I found a replacement battery at a local computer store for $5. It probably cost more in gasoline to drive over there. But the new battery did the trick. The server came back to life! Boy--it is a noisy machine. No wonder I was in no hurry to repair it. The room is much quieter with it off.
So now, after about a month of work, I have the server running. I was able to mount the thick data CD in its tray-loading drive, which seems to have little concern about the extra thickness. I have already stored the data on the CD in at least two places on my local network.
I learned a lot of things in this process. In no particular order:
--be cautious about inserting thicker than normal media into a slot-loading DVD/CD drive; it may not eject properly, and might even cause damage;
--if your computer has a power-ON button, it probably needs voltage from an on-board battery to sense the button push; if it stops working, look for an on-board battery;
--if your on-line role is mainly as an information provider, never ask on-line for information, particularly if there is any chance in the most obscure way that you might already have a source on hand in which, with some considerable research, you could find that information;
--get used to computers no longer having internal CD/DVD drives; it is probably going to be necessary to invest in an external USB-based CD/DVD drive if you want to load CD or DVD media on really modern computers;
--if I ever want to boot my laptop from a CD, I will have to get an Apple CD/DVD external drive for $80 instead of a generic one for $40;
--copy the files for any digital images you really want to save onto at least two different storage media and possibly in different formats. Be wary of using only one file format and one media, as both file formats and media tend to become obsolete.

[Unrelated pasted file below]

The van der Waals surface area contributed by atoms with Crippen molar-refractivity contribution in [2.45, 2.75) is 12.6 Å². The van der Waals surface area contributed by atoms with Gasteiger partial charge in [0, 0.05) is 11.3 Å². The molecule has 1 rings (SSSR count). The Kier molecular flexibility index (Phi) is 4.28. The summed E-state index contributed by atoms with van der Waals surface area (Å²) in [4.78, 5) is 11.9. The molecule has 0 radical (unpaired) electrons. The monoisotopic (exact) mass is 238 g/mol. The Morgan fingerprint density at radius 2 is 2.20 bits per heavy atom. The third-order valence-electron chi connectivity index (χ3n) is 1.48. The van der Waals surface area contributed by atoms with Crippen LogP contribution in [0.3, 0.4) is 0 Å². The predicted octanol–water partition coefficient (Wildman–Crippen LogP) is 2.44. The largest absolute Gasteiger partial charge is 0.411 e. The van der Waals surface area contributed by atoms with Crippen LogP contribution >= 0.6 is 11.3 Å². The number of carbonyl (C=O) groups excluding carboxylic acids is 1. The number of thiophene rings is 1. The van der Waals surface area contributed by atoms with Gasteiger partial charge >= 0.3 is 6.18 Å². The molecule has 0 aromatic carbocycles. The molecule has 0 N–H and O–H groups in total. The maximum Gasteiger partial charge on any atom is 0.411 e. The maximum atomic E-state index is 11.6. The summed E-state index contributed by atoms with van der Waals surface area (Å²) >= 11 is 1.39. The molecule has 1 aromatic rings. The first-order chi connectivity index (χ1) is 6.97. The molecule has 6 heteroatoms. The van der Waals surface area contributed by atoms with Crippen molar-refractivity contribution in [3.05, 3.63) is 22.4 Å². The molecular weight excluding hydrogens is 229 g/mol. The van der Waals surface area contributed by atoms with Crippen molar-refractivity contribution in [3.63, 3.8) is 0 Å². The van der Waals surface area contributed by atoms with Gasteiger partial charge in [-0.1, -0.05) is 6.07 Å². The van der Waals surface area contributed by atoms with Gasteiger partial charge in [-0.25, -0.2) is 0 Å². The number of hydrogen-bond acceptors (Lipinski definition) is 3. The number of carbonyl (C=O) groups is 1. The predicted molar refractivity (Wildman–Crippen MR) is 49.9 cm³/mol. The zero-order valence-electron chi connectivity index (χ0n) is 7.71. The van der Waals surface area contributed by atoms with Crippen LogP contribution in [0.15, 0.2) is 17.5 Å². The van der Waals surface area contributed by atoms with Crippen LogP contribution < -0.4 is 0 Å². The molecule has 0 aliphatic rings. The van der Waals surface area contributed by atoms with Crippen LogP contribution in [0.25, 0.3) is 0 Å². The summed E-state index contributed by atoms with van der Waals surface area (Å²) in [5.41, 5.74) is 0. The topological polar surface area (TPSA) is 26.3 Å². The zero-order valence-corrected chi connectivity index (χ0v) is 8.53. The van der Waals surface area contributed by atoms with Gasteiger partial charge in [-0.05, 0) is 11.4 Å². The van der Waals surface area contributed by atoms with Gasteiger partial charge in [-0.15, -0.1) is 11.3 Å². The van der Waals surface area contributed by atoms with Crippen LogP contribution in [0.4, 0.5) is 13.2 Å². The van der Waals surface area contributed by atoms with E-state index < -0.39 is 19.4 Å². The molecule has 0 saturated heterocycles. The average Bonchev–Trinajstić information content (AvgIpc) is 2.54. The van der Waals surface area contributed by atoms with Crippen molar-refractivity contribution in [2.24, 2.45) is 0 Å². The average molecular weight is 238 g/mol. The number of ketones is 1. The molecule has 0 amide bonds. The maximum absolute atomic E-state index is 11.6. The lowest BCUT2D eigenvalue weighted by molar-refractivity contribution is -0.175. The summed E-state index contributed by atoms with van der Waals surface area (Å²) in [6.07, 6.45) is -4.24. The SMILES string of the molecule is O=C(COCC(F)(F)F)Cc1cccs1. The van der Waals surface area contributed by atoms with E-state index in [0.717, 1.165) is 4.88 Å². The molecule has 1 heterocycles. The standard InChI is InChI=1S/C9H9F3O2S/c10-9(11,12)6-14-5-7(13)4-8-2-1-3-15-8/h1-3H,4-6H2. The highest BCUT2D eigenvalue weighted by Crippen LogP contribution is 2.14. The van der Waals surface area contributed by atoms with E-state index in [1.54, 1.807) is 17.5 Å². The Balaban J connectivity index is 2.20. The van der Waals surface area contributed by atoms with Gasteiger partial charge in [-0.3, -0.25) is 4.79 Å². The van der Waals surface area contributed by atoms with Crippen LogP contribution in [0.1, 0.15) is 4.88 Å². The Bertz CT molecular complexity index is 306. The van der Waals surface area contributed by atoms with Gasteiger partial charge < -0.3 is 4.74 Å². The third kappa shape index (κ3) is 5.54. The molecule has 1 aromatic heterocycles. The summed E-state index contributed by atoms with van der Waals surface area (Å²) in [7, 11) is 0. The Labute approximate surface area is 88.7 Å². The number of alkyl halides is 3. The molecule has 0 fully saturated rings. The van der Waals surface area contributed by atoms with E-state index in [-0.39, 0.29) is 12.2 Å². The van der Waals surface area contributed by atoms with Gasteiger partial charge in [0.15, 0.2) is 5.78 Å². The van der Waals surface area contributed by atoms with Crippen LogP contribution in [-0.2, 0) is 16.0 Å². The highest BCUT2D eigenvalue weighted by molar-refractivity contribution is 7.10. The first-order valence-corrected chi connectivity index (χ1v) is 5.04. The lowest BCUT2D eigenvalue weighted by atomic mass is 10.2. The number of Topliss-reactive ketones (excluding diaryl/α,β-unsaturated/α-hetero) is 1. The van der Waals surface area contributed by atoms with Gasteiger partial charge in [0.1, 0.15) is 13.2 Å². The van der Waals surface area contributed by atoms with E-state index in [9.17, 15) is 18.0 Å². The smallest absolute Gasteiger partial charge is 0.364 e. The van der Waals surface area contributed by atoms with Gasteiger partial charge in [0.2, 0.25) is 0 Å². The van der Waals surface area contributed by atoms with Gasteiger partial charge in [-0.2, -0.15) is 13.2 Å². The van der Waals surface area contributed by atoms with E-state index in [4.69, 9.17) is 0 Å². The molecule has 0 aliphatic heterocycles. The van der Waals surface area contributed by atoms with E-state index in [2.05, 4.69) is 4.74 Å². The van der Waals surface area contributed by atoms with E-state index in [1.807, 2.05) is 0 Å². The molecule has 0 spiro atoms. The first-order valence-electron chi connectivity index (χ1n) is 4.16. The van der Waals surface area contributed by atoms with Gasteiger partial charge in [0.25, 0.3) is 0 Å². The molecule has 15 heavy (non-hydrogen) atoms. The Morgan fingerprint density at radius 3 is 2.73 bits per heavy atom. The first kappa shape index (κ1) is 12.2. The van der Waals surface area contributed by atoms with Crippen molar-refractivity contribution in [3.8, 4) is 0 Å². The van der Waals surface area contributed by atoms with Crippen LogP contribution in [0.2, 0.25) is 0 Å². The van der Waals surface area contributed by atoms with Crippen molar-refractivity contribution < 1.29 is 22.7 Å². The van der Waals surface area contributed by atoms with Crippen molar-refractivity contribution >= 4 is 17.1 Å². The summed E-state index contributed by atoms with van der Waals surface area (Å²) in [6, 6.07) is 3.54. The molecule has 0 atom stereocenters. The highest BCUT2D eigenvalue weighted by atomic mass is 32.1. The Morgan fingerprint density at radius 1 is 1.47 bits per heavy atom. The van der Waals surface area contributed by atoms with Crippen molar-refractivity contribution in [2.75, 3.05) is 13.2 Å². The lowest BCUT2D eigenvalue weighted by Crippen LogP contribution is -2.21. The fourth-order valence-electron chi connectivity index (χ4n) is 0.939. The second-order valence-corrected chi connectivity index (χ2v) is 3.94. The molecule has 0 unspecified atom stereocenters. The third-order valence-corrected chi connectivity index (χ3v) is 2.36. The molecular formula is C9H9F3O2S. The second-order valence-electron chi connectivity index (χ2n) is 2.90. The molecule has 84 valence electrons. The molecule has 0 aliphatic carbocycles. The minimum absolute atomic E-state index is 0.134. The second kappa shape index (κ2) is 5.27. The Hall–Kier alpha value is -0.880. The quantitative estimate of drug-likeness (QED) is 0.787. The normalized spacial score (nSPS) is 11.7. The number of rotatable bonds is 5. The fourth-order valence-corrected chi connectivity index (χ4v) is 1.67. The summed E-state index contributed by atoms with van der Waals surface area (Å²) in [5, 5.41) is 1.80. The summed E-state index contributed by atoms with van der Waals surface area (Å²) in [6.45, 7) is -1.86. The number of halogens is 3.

--don't lose the original media for your important files;
--don't mix audio and data CD media in your carefully organized storage system;
--if there is a free-version and an $80 GUI-version of an application you only need to use once, try the free version first, and be willing to put some work into learning how to run the command line code;
There are still some things I don't know:
--the exact location at this moment of the CD with the data I was looking for. It has been lost again in the clutter around the computer desk;
--if the CD/DVD drive in my laptop will ever work again;
--if the server will come back to life if I leave it NOT running for six months; I can't stand the fan noise anymore;
--what information I was originally searching for. I don't remember what it was that began this long trek into computer hardware and software problems.
posted 05-14-2014 01:10 AM ET (US)
That's so sad ,, what kind of dog was it
posted 05-14-2014 09:18 AM ET (US)
Humor on CW. Life is good.
posted 05-14-2014 09:40 AM ET (US)
To keep the metaphor accurate, the dog in the humorous story was a retriever.